An interesting Clojure question came up on Quora recently and I decided that my answer to “how do you use clojure.spec” there should probably be a blog post so that folks without a Quora account can still read it. [If you do have a Quora account, feel free to read it there instead and upvote it!]
The original question on Quora was:
If you use Clojure Spec, how do you use it? Do you tend to put all your specs in one place or distribute them through the “modules” of your program?
Here’s what I wrote, back in August 2019:
We’ve been using Spec very heavily at work since the first alpha builds appeared. We use Spec in a number of ways: we use it for data validation (production), we use it for test data generation for example tests and for generative testing of functions (as well as generative scenario testing – more below), we use it at dev time as a checker for function calls (instrumentation) as well as for deriving code from the specs of data structures.
We write specs for our API inputs and these specs live in their own namespace, along with the predicates needed for the specs. We
s/conform the inputs against the specs and test the result with
s/invalid? If the inputs conformed, we process the conformed data, else we use
s/explain-data and then a heuristic algorithm to turn the explained failure back into an error code and message for API consumers. Note that we actually do some coercion of string inputs into basic data types via some of these specs – this is not considered good practice by some people but we’ve found it very convenient for this use case.
We make sure nearly all of these API input specs will generate so that we can use them to generate test data for example-based tests (next section) or generative testing of some APIs (this isn’t practical for a lot of API endpoints but it can help in a few cases).
Test data generation
As noted above, we use the API input specs – and other specs – to generate some test data for example-based tests. We use this approach where we want a certain amount of random “good” data to throw at functions in general, when we only need to control a couple of the arguments or a couple of fields in those arguments – the randomly-generated data tends to be fairly “edge case” so it’s a good test of robustness (e.g., strings that include Unicode characters, generated from a regex using Gary Fredericks' test.chuck library).
Generative testing of functions
For some “key” functions, we’ll write specs that include
:fn and we’ll test these generatively. The specs live in the same namespace as the functions, usually immediately above the function they are for. Some of these generative checks are run as part of our main test suite (so they are run every time). Some are too slow for that and the
check calls live in
(comment ,,,) to be run manually when we’ve been working on the function in question (we use Rich Comment Forms a lot for code that is convenient for our development workflow but does not really constitute test code).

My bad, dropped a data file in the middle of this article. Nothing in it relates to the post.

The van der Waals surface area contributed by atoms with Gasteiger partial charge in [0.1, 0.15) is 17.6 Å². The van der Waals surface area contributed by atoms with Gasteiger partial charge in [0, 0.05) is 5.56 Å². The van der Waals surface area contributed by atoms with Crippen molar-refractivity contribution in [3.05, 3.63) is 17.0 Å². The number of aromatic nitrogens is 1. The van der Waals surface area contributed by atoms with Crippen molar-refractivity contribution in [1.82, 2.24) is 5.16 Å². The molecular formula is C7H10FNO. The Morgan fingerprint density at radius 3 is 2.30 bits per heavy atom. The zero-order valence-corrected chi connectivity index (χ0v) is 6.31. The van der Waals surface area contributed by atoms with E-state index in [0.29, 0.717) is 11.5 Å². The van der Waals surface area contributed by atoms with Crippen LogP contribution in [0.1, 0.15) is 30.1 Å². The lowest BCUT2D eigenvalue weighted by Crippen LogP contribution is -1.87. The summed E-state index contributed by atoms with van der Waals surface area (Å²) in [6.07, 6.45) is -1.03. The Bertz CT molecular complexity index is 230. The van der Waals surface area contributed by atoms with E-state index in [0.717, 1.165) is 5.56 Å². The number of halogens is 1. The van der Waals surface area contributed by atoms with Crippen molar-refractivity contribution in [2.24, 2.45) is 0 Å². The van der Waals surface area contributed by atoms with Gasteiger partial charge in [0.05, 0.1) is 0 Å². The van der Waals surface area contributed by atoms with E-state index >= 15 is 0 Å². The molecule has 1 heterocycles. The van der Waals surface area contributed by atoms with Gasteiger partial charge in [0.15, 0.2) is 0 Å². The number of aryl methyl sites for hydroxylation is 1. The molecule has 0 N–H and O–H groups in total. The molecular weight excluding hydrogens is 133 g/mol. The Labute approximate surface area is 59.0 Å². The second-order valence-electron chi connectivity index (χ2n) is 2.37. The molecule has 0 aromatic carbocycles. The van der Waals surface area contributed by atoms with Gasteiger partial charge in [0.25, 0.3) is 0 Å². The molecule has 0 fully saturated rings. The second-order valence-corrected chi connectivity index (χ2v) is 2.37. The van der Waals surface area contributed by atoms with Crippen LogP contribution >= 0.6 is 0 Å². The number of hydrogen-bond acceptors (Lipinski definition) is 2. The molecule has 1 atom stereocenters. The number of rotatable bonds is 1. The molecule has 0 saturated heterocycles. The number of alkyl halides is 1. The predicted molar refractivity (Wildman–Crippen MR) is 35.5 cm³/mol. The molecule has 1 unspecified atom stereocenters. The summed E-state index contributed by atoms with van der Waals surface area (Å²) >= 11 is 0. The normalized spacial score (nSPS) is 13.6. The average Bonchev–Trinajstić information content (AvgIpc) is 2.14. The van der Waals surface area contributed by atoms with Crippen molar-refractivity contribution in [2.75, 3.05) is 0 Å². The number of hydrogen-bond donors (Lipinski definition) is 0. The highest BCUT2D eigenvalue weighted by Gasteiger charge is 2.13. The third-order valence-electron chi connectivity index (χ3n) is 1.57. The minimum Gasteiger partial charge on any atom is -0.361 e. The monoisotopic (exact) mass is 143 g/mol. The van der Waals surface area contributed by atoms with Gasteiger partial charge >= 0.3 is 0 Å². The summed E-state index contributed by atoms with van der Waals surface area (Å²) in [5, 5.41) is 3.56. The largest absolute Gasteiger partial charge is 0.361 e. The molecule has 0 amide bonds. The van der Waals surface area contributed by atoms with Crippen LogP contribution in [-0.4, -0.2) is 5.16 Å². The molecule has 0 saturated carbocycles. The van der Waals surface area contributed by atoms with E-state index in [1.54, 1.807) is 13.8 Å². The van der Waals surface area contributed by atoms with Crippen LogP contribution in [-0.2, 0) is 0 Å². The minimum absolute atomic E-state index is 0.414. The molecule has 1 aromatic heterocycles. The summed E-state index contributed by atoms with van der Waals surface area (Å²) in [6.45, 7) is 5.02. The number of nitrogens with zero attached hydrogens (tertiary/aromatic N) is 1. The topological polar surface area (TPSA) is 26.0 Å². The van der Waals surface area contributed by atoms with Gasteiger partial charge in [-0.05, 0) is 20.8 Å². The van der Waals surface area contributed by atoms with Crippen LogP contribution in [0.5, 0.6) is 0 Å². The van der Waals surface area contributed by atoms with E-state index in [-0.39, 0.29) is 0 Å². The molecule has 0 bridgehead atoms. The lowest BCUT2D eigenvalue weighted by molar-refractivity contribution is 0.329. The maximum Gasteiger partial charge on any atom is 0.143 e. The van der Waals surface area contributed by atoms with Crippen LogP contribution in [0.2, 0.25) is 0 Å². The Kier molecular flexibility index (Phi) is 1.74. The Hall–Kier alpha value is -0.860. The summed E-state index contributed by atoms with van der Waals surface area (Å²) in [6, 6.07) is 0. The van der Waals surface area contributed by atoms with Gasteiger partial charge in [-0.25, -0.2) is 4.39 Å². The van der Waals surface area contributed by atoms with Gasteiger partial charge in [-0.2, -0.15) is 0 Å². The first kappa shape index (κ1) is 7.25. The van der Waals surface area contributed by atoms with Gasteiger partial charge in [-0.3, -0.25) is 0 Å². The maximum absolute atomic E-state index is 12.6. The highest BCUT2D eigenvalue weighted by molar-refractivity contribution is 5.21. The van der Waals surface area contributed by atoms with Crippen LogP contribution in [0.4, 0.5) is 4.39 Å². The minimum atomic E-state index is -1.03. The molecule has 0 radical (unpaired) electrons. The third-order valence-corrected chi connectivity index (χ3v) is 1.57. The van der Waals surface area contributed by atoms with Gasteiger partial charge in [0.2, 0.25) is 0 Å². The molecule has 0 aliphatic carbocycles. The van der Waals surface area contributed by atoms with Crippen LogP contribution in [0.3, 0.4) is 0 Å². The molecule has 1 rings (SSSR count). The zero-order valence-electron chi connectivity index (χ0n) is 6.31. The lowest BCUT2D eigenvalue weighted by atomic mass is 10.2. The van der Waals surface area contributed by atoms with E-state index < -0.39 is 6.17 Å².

Generative scenario testing
This might be an unusual use of specs but I think it’s potentially an important one. If you have an interactive application, you will have a number of paths through it that your users can take to get to certain known states. If you think of the paths as collections of user-generated events then you can write a spec for those (valid) paths through the application and you can then rely on spec to generate events that you can use to drive your application and then verify the end state. These specs live in the tests where they are needed.
Development time checking
This is a pretty basic, standard use of spec. Write specs for data structures and some functions. The latter live with the functions (
s/fdef immediately above
defn). The former may live with the functions if they are tightly coupled to them or in their own namespace if they are more concerned with data structures used by various namespaces. Then you instrument those functions while you are working in the REPL, doing day-to-day development.
Another use of specs in development/testing is within the tests where we want to verify that results from functions are the expected “shape” in example-based tests. In this case we write specs for “good” results and “bad” results and we use clojure-expectations/clojure-test as an add-on for
clojure.test so that we can
(expect ::some-spec (a-function call here)) – a more expressive form of
Deriving code from specs
In this case we write specs for data structures, such as rows in database tables, and then we generate named CRUD operations and supporting functionality from the specs themselves – using macros that take specs as input with some control parameters and expand into a number of
defn and other forms. The important aspect of this is that the spec is the “system of record” for the data structure: it can be used for validation, test data generation, and as the source for the keys and “types” that shape the functions needed to operate on them.